Jail inmate who jumped must pay his own bills

SANDUSKY The Erie County Jail inmate who tried to commit suicide Tuesday must pay his own medical bi
Sandusky Register Staff
May 24, 2010



The Erie County Jail inmate who tried to commit suicide Tuesday must pay his own medical bills.

Erie County Common Pleas Judge Roger Binette ruled Thursday to temporarily release inmate Timothy Thayer so his medical care is not on the county's tab.

Not long after pleading guilty to felonious assault and gun charges and receiving a prison sentence of seven years, Thayer jumped head first off a second-floor walkway at Erie County Jail, slamming his skull into the floor.

Jail administrators said officers arrived within 30 seconds and administered CPR on Thayer, who had stopped breathing.

Although Thayer was conscious and communicating with people Thursday at Toledo's St. Vincent Mercy Medical Center, the neurological damage he received could mean expensive treatments, said Sheriff Capt. Paul Sigsworth.

"He received critical spinal cord injuries," Sigsworth said. "It could get very, very expensive."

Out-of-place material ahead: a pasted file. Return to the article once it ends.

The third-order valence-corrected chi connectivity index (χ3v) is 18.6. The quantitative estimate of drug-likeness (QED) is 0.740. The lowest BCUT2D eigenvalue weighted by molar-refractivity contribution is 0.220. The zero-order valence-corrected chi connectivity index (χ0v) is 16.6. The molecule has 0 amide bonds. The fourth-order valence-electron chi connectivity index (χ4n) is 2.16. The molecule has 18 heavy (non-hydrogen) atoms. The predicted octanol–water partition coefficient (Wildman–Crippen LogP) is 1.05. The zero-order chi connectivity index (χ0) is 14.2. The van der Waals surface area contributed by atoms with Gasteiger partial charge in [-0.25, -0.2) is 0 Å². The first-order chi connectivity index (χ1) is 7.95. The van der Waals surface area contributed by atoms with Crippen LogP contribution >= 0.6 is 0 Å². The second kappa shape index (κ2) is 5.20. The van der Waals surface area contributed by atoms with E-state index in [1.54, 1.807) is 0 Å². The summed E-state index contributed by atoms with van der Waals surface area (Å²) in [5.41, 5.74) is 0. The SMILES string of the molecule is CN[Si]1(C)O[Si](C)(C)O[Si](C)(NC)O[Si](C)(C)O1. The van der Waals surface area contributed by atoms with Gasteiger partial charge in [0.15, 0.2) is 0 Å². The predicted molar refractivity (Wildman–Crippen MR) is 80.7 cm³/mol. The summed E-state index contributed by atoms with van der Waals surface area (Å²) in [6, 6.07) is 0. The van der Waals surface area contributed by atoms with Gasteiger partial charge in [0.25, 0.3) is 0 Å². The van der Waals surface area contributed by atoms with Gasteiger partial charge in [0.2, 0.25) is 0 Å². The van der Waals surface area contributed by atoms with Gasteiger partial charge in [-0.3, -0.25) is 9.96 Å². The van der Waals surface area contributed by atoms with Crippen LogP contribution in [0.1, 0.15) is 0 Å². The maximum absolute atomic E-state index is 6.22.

Sigsworth said Thayer agreed Thursday to a personal recognizance bond issued by Binette that technically gives Thayer his freedom as long as he remains in the hospital, which may be awhile.

Thayer couldn't move or sign the bond, but indicated to Erie County Jail Capt. Todd Dempsey that he understood the terms and agreed to the conditions, Sigsworth said.

"He was told by executing this bond he would be able to make his own decisions regarding his medical care," Sigsworth said. "It gives Mr. Thayer the freedom to decide what treatment options he would like because of his condition."

But it also means Thayer foots the bill for his own treatment, letting the county financially off the hook.

Sigsworth said, that as far as he knows, Thayer is not employed and does not have medical insurance.

"He may be receiving Medicaid," Sigsworth said.

Thayer was in jail awaiting sentencing for a January incident during which he assaulted members of his family, pointing a shotgun he believed was loaded at the head of one family member and pulling the trigger.

He was originally charged with attempted murder, but pleaded guilty to amended charges.